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A **mixture distribution** is a distribution with two or more combined probability distributions; A new distribution is created by drawing random variables from two or more parent. The parent populations can be univariate distributions or multivariate distributions.

The mixture distributions should be comprised of distributions with the same dimension. For example, a distribution with a dimension of 2 (i.e., x, y) dimensions should only be combined with other distributions of dimensionality 2. In addition, the distributions should either be all discrete *or* all continuous. It is possible to mix different types, like a t-distribution and a normal distribution. They can also have different parameters (like different sample means).

The new distributions can be analyzed for expected values, means, and other statistics.

A mixture distribution can be defined as a weighted sum of other distributions:

Where:

*f*,_{1}*f*_{2}, … ,*f*are the component distributions_{n}- λ
are the mixing weights. Mixing weights are the probabilities that each individual distribution contributes to the mixture distribution._{k}

In addition,

- λ
_{k}> 0, - Σ
_{k}λ_{k}= 1

## Why Use a Mixture Distribution?

Two distributions that commonly represent the spread of test scores are the normal distribution and bimodal distribution. The random variable “test score” might have a .7 probability of following a normal distribution and .3 of following a bimodal distribution. You can combine these two distributions to analyze test oveall scores.

The random variable described above has a *p*_{1} chance of following a *D*_{1} distribution, and a *p*_{2} chance of following a *D*_{2} distribution, so:

- P
_{bin}= .3 - P
_{normal}= .7

For a second example, you might be thinking of investing in stock for a new Metaverse company. You think they are about to release a new lens, which will make the stock rise dramatically by a mean of 200% (standard deviation of 25%). However, there’s the possibility the lens has production issues, hindering a release. This would result in stock prices falling by an average of 30% with a standard deviation of 15%. As you don’t know if the gadget is going to be released or not, the mixture will be an equally weighted (i.e., 50% for the falling distribution and 50% for a rising distribution).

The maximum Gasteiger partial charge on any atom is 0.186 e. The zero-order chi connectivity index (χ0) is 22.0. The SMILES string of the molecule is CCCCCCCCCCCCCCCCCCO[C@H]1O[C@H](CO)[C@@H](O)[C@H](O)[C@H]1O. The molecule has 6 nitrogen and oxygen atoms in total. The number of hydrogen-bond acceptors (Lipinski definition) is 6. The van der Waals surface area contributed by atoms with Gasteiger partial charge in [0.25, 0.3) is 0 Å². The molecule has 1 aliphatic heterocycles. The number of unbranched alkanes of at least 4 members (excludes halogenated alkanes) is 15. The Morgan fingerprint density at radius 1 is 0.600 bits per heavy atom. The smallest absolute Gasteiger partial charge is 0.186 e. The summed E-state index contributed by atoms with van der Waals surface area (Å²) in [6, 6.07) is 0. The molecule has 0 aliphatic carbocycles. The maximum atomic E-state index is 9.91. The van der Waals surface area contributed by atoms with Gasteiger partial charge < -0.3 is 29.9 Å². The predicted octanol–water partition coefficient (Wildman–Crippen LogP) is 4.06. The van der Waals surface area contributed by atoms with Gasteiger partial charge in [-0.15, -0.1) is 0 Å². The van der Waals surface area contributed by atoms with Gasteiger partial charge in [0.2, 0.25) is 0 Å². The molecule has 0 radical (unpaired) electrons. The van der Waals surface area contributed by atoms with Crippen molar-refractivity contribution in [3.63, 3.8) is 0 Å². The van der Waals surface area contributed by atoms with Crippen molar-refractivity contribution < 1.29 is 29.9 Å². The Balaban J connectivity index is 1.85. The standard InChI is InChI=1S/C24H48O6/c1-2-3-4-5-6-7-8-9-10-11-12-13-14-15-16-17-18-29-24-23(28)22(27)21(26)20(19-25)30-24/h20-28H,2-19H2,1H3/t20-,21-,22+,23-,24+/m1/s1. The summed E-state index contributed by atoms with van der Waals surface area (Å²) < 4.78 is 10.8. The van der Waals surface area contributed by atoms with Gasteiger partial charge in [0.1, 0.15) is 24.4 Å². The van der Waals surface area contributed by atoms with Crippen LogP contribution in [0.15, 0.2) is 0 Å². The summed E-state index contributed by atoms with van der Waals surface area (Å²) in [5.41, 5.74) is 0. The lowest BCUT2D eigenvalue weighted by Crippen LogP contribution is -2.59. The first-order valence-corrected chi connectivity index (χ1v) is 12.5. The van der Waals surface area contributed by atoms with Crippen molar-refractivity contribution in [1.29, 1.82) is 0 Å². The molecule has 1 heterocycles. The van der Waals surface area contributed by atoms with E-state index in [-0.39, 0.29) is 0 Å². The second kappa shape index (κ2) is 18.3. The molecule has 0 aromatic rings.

Example 3: In aeronautics, many factors affect flight, including barometric pressure, temperature, and wind speed. These quantities all have different distributions that vary with weather conditions and other factors like hurricane season. A mixture distribution allows for the analysis of multiple variables to model flight data [2].

## Examples of Mixture Distributions

- The Birnbaum-Saunders distribution, used in fatigue life testing, is a mixture of an inverse Gaussian distribution and a reciprocal inverse Gaussian distribution [3].
- A chi-bar-squared distribution is a mixture of chi-square distributions, mixed over their degrees of freedom.

## References

[1] Content based on: **Stephanie Glen**. “Mixture Distribution: Definition and Examples” From **StatisticsHowTo.com**: Elementary Statistics for the rest of us! https://www.statisticshowto.com/mixture-distribution/

[2] MIT. Distribution Mixtures. Application Example 7. Online: https://ocw.mit.edu/courses/civil-and-environmental-engineering/1-151-probability-and-statistics-in-engineering-spring-2005/lecture-notes/app7_mixtures_fin.pdf

[3] Engineering Statistics Handbook. Fatigue Life (Birnbaum-Saunders). Online: https://www.itl.nist.gov/div898/handbook/apr/section1/apr166.htm

## 2 responses to “Mixture distribution”

[…] α is the shape parameter and β is the scale parameter. The distribution is a mixture of an inverse Gaussian distribution and a reciprocal inverse Gaussian distribution [3]. Shapes of […]

[…] chi-bar-squared distribution is a mixture of chi-square distributions, mixed over their degrees of freedom. You’ll often find them when […]